'American Legion Week' has Cubs rested, rockin'

CHICAGO -- At the front of the Chicago Cubs' clubhouse in Wrigley Field there is a board which is primarily used to lay out a pregame schedule for the players. Everything usually is spelled out in specific detail:

Be dressed by this time, be on the field at this time, and so on.

Following the Cubs’ 9-3 victory over the Atlanta Braves on Sunday to complete sweep of the four-game series, the message for Monday simply read: “Use your own discretion. Game time 1:05.”

Welcome to the Cubs’ “American Legion Week,” manager Joe Maddon's way of getting his players extra rest during the dog days of August by forbidding them from showing up for work as early as they usually do.

As Maddon explained it, he wants to take the players back to the time they played American Legion baseball, when they would show up an hour or two before the game and just play.

“This is the time of the year that you really have to fight through,” he said. “I’m talking post-All-Star break into August because this is the time when you’re a little bit fatigued. That’s why we’re doing the American Legion Week. If you’re able to maintain at this particular point, here comes September and I promise you our guys will be charged up every day. September provides its own energy.”

The brand of baseball the Cubs played Sunday certainly looked like the American Legion version. With Kris Bryant leading the way by hitting two home runs, the Cubs slugged five homers off Atlanta starter Matt Wisler (5-4), who probably wished he was on the American Legion level on Sunday.

“It was a good day to hit and I think we took advantage of it,” Bryant said.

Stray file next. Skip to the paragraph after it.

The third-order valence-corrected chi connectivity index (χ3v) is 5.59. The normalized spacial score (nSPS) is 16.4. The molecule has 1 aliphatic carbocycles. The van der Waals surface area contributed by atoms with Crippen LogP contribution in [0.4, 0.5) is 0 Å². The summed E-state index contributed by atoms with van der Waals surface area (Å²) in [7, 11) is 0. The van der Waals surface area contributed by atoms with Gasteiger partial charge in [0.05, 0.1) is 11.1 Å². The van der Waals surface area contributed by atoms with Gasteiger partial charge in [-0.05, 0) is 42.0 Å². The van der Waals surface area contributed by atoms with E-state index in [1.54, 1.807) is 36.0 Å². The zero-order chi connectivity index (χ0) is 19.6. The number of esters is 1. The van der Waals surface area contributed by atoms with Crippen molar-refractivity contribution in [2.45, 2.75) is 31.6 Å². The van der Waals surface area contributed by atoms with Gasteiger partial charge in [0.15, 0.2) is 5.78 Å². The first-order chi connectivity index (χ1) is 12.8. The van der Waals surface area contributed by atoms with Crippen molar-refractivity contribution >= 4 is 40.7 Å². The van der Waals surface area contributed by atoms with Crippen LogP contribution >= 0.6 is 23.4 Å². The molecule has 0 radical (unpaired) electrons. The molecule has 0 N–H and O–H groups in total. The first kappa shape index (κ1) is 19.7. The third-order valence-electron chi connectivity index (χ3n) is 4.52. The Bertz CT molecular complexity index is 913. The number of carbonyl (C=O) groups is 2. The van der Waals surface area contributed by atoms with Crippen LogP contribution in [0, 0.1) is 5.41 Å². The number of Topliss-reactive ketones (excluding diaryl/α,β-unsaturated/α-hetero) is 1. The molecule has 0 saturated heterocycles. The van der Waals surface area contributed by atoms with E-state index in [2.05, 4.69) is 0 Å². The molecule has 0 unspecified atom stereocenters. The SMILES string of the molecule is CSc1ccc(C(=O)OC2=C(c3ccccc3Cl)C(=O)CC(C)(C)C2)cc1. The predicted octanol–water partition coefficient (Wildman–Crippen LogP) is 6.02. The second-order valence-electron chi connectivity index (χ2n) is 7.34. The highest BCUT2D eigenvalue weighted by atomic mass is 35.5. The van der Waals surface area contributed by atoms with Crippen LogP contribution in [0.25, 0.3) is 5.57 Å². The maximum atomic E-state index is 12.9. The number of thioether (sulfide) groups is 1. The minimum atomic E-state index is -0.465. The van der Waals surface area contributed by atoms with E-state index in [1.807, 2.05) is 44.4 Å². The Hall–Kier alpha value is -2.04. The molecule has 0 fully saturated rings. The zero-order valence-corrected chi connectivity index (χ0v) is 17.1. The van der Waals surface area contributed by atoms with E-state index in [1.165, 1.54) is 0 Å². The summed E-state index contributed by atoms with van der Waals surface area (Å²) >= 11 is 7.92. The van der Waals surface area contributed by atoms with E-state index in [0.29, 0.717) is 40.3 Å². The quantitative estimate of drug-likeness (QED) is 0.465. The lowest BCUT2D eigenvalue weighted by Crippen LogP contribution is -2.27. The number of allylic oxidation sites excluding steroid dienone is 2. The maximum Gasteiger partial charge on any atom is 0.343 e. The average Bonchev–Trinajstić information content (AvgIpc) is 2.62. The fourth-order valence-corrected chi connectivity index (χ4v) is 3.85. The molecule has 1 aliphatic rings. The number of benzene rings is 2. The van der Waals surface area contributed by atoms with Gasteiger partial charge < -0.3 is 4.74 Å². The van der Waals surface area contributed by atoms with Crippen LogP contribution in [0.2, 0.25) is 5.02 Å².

With the wind blowing out at Wrigley Field, the Cubs have hit a total of eight homers in the past two games.

“I’ve never seen a ballpark where the wind affects the game so much,” Bryant said. “Today was one of those good days, but there are plenty of bad days as well.”

Actually, the Cubs aren’t having many bad days of late. They are 16-4 in August -- a month when the contenders usually are separated from the pretenders -- and show up at the ballpark feeling as if they can’t lose.

“It’s a lot of fun,” Bryant said. “When our hitting’s not there, our pitching is picking us up. When our pitching’s not there, the hitters are picking them up. I think everything is just clicking right now and we’re playing good baseball.”

The Cubs had both the hitting and pitching working Sunday. Besides Bryant, Kyle Schwarber, Dexter Fowler and Miguel Montero homered and starter Jason Hammel (7-5) rebounded from a subpar effort his last time out and two short outings before that by allowing just two runs on six hits in 6 1/3 innings.

“It’s been a long time coming,” Hammel said. “Obviously, it’s a lot easier to pitch with a lot of run support. It was the first time I’ve felt like me in a while.”

The right-hander was more eager to talk about the team, though, especially the fact that the Cubs now have swept four four-game series this season. (They also swept the New York Mets and San Francisco Giants at home and the Milwaukee Brewers on the road.)

“That’s pretty special,” Hammel said. “We’ve got something good going.”

American Legion Week, which began Wednesday, has been a rousing success as well. Besides having the players show up later, the Cubs haven’t taken batting practice on the field since Tuesday.

“Everybody has their own routine and you go about it a certain way,” Bryant said. “I agree with Joe that batting practice is overrated. I think some of us try to go out there and hit a homer every time. Sometimes that can be counterproductive. I think each hitter in here has a really good routine and we’ve all been sticking to it.”

To Maddon’s way of thinking, the Cubs have a lot of baseball left to play in September and October and he wants them fresh.

“I don’t want to overplay it, but with that, I think you can be fresher,” he said. “I think that’s part of what tires people out, is you get here too soon and you do too much before the game. That’s the part that adds up in the negative way for me.”

Addison subtracted: Shortstop Addison Russell left Sunday’s win after the fifth inning with tightness in his groin.

“He had a little bit of an issue with his leg, a little bit of tightness in his groin, so I got him out of there,” Maddon said.

Maddon said Russell’s availability for Monday’s game against the Cleveland Indians is unclear and he could be held out.